Op-Ed: Canadian Churches For and Against Israel
“Sixty-seven percent of all Canadians register as Christians, while 24% state they have no religion. Islam is the third largest religion with 3% of the whole population, while Judaism is in seventh place at 1%. About 25% of Canadians say that they attend church regularly.
“Roman Catholics make up about 40% of Canadian Christians. All Protestant denominations account for 35%, of which mainline churches represent 18%. The largest mainline Protestant denomination is the United Church of Canada (UCC) with about 9% of Canadian Christians, followed by Anglicans, Baptists and Lutherans.
"Membership in these mainline churches, all affiliated with the World Council of Churches, has declined steadily in recent decades. Evangelical churches represent about 10% of Canadian Christians."
Paul Merkley is Emeritus Professor of History at Carleton University in Ottawa. He is the author of several books on Israel and Christian Zionism. He is also a member of the Board of the International Christian Embassy in Jerusalem.
The resolutions seem to accept the falsified narrative of ‘an original Palestinian people.’
“Among Protestants, division over policy toward Israel seems to follow the fault line between ‘mainline’ and ‘Evangelical’ churches. Mainline churches are inclined toward anti-Zionism, whereas Evangelicals lean to Zionism.
"Christian Zionists believe that a faithful attitude toward the Scriptures embodies credence in prophetic sections of the Hebrew Bible. Mainline churches and more established Evangelical churches – such as Methodists and Baptists – reject this notion.
“In recent years, the UCC adopted many resolutions concerning ‘occupied Palestine’ and Israel. The principal issue at recent conventions has been expanding the BDS campaign. There have also been workshops and a major prayer service for the ‘defeat of the Israeli occupiers.’
“During summer 2013, the UCC held a national convention while the Anglican Church and the Lutheran Church conducted a combined national convention. They adopted resolutions against Israel similar to those which had failed to pass earlier. Anglican/Lutheran resolutions called for ‘education in churches about the impact of illegal settlements on the lives of Palestinians and Israelis…about imported goods identified as produced in, or related to illegal settlements, etc.’
"They also called on churches to explore and challenge theories and beliefs which deny Israel’s right to exist. It seems to ignore that this denial is the official position of all Palestinian political groups, including Hamas and Fatah.
“These Anglican/Lutheran resolutions neglect the suffering of Israelis under Palestinian rocket attacks, the Palestinian Authority’s (PA) frequent celebration of terrorist attacks, the dedication of Palestinian sports arenas and other facilities to suicide bombers and incitement of school children to become martyrs. The resolutions seem to accept the falsified narrative of ‘an original Palestinian people.’
"They do not mention the PA’s denial of the Jewish people’s millennial history in the land of Israel.
“The Canadian Council of Churches is the principal inter-church body. It includes the World Council-affiliated churches as well as Roman Catholic and Orthodox bodies. Since 1947, it has bombarded the government with advice on the whole range of current policy matters, domestic and international. The rank and file in churches have little awareness of the public positions taken by their leaders.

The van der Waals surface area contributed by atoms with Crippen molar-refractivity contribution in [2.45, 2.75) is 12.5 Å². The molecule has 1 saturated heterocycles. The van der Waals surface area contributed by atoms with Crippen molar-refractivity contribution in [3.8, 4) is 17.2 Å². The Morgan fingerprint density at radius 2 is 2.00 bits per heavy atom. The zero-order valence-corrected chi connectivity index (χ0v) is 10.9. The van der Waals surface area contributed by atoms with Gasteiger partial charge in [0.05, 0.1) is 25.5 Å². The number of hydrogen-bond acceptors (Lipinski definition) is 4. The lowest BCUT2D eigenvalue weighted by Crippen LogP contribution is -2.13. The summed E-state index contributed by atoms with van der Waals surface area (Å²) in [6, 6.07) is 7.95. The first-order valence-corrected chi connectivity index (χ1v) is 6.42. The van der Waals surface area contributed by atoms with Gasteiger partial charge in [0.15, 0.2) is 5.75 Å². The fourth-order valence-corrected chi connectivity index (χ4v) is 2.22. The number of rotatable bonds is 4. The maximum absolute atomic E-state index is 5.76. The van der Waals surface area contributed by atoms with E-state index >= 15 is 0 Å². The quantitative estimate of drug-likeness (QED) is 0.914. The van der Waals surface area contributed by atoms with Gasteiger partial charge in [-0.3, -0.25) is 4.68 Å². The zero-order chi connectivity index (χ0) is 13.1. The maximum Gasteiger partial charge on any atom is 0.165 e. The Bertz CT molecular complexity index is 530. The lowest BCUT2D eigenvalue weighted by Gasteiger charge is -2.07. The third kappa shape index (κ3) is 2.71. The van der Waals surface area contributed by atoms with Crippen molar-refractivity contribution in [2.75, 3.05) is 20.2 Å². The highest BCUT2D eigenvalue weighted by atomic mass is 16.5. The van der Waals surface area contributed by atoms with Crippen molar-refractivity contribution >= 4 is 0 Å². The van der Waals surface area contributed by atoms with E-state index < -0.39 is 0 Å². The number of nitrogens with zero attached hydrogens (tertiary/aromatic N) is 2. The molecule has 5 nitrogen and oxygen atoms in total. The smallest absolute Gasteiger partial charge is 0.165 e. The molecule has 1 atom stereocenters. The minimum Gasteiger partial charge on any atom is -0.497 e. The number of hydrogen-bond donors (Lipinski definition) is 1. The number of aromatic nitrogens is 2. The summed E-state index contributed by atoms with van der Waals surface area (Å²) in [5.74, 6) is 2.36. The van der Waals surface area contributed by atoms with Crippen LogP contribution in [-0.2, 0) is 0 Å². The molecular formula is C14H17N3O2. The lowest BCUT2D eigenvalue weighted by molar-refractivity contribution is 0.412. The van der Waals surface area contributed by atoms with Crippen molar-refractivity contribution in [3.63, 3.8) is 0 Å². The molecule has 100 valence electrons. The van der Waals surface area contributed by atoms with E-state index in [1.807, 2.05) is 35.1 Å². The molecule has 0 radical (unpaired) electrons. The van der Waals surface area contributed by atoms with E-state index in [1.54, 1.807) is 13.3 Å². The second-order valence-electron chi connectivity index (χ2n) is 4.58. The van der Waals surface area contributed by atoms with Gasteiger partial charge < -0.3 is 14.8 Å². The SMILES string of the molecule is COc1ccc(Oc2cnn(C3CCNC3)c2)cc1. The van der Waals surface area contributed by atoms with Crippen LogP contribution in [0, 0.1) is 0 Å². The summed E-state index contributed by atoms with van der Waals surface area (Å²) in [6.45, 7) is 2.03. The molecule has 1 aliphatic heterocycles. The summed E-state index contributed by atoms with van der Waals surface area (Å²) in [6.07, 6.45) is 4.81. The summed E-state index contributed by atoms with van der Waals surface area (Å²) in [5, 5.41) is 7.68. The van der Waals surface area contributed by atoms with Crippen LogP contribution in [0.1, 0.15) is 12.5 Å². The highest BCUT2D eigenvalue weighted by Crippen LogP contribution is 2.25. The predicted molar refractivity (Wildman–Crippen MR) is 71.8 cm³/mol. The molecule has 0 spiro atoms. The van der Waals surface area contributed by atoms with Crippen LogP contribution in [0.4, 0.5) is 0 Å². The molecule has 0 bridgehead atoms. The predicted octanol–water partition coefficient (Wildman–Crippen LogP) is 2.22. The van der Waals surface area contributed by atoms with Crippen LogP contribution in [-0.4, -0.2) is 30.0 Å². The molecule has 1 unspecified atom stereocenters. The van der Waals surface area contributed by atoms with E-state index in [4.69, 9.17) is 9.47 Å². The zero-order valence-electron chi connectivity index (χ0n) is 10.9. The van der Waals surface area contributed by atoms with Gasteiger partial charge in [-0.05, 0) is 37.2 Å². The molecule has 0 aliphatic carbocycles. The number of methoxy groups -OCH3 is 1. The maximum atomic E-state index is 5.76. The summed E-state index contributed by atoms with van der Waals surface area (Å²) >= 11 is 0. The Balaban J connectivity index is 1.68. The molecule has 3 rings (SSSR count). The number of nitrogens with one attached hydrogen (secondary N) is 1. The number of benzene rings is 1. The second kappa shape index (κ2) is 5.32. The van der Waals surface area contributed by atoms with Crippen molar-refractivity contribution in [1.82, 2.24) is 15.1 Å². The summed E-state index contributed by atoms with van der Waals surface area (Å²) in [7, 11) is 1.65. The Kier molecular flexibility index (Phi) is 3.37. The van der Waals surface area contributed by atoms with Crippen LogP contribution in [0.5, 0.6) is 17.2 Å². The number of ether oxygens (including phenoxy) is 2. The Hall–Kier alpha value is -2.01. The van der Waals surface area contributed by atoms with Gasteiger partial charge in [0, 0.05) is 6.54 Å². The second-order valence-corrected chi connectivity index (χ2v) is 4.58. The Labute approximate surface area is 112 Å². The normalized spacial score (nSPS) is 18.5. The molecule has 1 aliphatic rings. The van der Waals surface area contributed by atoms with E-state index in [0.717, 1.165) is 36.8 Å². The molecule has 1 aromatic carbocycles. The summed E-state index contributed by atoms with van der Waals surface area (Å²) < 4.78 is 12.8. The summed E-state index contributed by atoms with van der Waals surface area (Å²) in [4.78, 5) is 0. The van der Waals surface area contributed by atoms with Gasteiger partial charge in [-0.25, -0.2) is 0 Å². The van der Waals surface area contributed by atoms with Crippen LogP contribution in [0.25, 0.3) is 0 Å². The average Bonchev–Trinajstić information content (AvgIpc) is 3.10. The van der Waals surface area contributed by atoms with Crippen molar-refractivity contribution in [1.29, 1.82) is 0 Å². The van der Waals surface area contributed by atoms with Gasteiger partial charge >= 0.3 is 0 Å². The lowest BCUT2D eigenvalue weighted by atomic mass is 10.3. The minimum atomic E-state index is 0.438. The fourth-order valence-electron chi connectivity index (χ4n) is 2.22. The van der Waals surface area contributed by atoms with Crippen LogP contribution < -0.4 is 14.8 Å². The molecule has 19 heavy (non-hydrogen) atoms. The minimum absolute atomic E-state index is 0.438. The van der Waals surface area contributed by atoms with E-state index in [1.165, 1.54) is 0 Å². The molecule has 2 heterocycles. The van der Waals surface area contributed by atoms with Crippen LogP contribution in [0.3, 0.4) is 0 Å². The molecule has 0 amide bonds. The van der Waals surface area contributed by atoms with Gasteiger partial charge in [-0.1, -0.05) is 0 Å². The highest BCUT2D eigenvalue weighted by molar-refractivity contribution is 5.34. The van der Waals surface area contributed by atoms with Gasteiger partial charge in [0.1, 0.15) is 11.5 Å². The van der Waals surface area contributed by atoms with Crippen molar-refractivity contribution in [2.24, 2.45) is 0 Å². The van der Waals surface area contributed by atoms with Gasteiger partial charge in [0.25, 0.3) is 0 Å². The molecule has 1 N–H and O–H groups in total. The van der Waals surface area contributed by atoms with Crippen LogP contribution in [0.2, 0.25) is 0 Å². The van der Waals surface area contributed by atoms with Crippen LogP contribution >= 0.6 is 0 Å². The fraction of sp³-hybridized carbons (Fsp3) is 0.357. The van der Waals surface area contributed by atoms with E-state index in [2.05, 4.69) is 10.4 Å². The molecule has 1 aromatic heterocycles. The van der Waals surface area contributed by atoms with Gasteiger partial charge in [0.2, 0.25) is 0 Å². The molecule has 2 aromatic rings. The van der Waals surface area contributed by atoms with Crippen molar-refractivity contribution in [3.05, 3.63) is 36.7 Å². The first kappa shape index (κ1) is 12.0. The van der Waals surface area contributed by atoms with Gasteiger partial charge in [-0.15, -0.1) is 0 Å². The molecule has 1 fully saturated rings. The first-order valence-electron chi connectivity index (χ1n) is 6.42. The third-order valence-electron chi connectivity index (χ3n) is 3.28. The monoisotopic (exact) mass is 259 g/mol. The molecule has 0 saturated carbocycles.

“The Roman Catholic laity and most of the clergy – with the denomination’s point of gravity being in the province of Quebec – are probably better disposed toward Israel than both Vatican and Protestant mainstream leaders. Yet, Roman Catholics are not moved like Christian Zionists by the notion of Israel enjoying God’s particular favor. The Bible does not hold a central place in their tradition, although there is reason to believe that this is changing. They are also less interested in current religious books and Christian television.
“For many years, Kairos was a very effective inter-denominational Canadian Christian organization promoting social and political issues. Its positions were on the left-internationalist side. Its leaders often came from historical peace churches such as Mennonites and Quakers. Kairos supported Israel Apartheid Week and described Zionism as ‘an ideology of empire, colonialism and militarism.’ It also adopted the Palestinian narrative about the Nakba unconditionally.
"In 2009, the Canadian government announced the gradual withdrawal of all Kairos’ public funding, which has since been completed.
“Church affairs draw little attention in Canada’s media. Exceptions are stories about long-ago sexual abuse in schools and occasional current items about misuse of parish funds by clergymen. Protestant denominations make major efforts to draw attention to their convention resolutions. The BDS issue got some headlines on inside pages of papers, but drew no editorials.
“When I searched the internet for references in print media to recent anti-Israel declarations by the UCC, I only found one observation in a local paper in April 2014. Barry Kay, a Political Science professor at Wilfrid Laurier University in Waterloo, Ontario made a passing remark: ‘Institutions such as the United Church of Canada, which among all the abuses in the world has targeted only Israel for boycott, and further declared that Palestinians should not recognize the Jewish state, are themselves an obstacle to a conduit for peace in the region. In their quest for sanctimony, they merely served to perpetuate futility.’”